Wait for it

Looks like it will be a little longer before I get a new post up. Life has been rather unsettled since Christmas and not in a good way. Also I’m having some problems thinking up new topics. Send me an email if you have a topic you want explained. Just go to my contact page.

A wish…

Happy new years everyone. Hope your having a good time and may this year be better than the last for everyone.

I should be back with an Revit related post next weekend.

Tis the season

Tis the season to give. To give change notices and site instructions. It’s also a season of sharing. Sharing CAD files with consultants so everyone is on the same page. In this weeks post I’m going to look at sharing information with non-Revit users and how to make it all line up. Yup in this post I’ll be explaining the Revit coordinate system and which tools are available to get it to line up with the AutoCAD coordinate system.

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To top it off

Back to the roof of the Big Box Blog Store. In last week’s post, the structure for the roof was setup and properly sloped to future drains so that sections would display properly. In today’s post, we’ll add a roof assembly, sloped of course, then I’ll show how to add skylights without affecting the slope lines on the roof , adjust the roof structure for the skylight and finally add a clerestory skylight. I’m going to skim over the easy stuff. I’m assuming everyone reading this post knows how to add a basic flat roof by footprint, for example. Instead I’ll focus more on the extra steps it takes to get the roof looking like it should. Those steps usually not taught in the Revit courses.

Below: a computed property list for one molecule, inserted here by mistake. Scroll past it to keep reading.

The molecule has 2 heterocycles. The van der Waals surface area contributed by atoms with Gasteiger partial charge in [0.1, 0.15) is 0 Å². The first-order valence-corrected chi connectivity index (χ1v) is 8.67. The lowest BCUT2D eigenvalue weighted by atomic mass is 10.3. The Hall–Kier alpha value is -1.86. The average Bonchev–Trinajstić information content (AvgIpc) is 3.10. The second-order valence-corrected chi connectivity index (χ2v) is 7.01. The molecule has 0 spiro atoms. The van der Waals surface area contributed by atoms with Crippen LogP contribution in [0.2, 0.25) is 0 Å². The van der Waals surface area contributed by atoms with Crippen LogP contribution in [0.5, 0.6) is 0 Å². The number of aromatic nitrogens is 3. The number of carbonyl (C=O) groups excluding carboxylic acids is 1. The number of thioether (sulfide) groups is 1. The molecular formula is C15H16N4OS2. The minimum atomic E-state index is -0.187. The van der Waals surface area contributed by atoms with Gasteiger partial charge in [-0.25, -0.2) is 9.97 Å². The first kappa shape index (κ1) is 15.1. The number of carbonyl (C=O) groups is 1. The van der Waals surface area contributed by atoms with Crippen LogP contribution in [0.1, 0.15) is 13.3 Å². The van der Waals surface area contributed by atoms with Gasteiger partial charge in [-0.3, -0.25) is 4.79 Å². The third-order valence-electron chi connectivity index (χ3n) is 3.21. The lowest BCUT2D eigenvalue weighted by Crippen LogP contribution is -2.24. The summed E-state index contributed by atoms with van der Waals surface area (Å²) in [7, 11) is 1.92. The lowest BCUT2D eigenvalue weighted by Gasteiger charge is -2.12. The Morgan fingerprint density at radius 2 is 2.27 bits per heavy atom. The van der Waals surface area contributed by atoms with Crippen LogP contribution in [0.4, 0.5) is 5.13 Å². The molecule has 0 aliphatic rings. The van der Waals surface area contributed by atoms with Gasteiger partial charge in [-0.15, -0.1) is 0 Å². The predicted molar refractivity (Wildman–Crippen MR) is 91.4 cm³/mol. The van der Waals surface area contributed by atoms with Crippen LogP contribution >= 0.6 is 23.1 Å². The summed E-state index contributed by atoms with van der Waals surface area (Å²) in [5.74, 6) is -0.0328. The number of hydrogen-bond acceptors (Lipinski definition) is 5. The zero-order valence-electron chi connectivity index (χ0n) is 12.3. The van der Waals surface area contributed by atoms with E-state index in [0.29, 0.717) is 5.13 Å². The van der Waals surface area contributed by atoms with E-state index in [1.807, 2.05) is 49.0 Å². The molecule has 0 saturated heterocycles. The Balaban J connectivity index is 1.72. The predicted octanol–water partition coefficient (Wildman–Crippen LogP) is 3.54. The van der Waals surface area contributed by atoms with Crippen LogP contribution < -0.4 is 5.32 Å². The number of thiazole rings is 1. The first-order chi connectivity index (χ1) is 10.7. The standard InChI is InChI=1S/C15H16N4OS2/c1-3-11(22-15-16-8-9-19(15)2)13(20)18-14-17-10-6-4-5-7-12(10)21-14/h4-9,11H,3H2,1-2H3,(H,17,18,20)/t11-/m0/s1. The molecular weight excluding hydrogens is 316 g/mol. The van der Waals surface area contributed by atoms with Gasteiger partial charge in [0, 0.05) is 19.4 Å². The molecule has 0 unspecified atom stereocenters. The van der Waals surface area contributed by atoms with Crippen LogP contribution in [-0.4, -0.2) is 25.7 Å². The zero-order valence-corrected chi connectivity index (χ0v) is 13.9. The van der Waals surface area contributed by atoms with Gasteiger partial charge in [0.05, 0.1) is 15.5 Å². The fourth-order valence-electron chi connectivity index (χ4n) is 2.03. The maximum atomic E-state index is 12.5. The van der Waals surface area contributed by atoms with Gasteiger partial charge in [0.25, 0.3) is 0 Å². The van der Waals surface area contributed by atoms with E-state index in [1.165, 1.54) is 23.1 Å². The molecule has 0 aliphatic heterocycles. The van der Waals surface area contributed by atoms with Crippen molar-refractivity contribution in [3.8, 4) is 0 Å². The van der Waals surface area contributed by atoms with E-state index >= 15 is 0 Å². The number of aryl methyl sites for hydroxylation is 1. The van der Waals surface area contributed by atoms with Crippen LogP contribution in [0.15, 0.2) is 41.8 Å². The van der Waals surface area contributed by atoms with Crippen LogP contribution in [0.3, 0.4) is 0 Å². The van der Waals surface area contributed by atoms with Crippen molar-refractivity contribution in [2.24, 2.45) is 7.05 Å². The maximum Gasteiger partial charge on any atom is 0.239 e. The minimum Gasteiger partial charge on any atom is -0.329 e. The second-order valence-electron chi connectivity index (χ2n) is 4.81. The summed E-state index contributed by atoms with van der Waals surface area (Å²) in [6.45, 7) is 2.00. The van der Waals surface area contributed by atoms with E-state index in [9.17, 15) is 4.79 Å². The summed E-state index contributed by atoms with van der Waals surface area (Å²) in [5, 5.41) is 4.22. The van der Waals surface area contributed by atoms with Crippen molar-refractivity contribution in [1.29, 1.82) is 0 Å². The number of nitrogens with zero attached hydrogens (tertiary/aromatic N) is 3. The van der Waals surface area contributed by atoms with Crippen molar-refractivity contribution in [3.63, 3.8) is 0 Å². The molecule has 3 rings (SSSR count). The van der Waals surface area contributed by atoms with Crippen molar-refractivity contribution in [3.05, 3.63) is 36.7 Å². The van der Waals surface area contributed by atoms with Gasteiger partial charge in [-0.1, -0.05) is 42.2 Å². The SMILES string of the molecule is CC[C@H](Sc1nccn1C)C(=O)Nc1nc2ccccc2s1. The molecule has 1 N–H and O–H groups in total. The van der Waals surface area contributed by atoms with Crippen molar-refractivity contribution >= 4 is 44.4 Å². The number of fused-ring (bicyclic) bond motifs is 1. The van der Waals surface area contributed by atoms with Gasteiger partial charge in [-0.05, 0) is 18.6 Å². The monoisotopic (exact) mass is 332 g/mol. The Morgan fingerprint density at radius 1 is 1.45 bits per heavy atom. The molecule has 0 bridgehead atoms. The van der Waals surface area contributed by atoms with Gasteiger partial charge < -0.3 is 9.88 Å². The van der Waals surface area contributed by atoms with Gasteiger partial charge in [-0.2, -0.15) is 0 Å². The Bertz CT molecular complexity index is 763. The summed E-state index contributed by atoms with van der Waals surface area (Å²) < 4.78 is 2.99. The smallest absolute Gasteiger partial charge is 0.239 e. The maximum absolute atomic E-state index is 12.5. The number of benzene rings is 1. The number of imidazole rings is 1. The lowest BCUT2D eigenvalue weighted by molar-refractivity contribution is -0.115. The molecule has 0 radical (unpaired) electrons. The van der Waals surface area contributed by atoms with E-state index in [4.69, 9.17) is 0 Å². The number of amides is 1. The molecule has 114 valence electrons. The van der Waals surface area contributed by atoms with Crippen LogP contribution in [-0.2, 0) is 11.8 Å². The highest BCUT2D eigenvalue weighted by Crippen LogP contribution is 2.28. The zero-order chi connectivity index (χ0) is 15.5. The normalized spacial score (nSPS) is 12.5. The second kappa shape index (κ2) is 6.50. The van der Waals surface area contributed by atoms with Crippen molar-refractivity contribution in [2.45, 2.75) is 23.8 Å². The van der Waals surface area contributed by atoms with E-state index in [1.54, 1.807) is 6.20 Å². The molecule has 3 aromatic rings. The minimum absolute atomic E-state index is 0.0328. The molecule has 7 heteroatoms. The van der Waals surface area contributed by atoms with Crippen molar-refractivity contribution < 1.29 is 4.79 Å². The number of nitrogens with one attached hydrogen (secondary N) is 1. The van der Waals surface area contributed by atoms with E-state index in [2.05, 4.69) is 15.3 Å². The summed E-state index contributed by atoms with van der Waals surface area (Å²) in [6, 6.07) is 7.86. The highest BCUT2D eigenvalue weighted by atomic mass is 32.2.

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Look over there!

Just wanted to point out an excellent blog post at the Revit Clinic blog. There was an excellent post on why certain objects appear in plan view and why some don’t. “Revit view range exceptions” is the title of the post. Here’s the link.

Roof layouts

I recently started a new supermarket renovation project and came to the point of putting the existing roof onto the building. I’ve done flat roof’s before but this time I realized I still had gaps in my knowledge about how Revit goes about this. I always got the roofs just close enough to look right but still had some errors in the model that could cause problems down the line. So as any technologist would do I searched the internet for any tutorials I could find. The best tutorial I found was at CAD Clips, but it was for Revit 2009 and still didn’t cover a few points that I was missing. In fact, most of the tutorials I found were missing the few points I needed.

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Revit and Building Information Modeling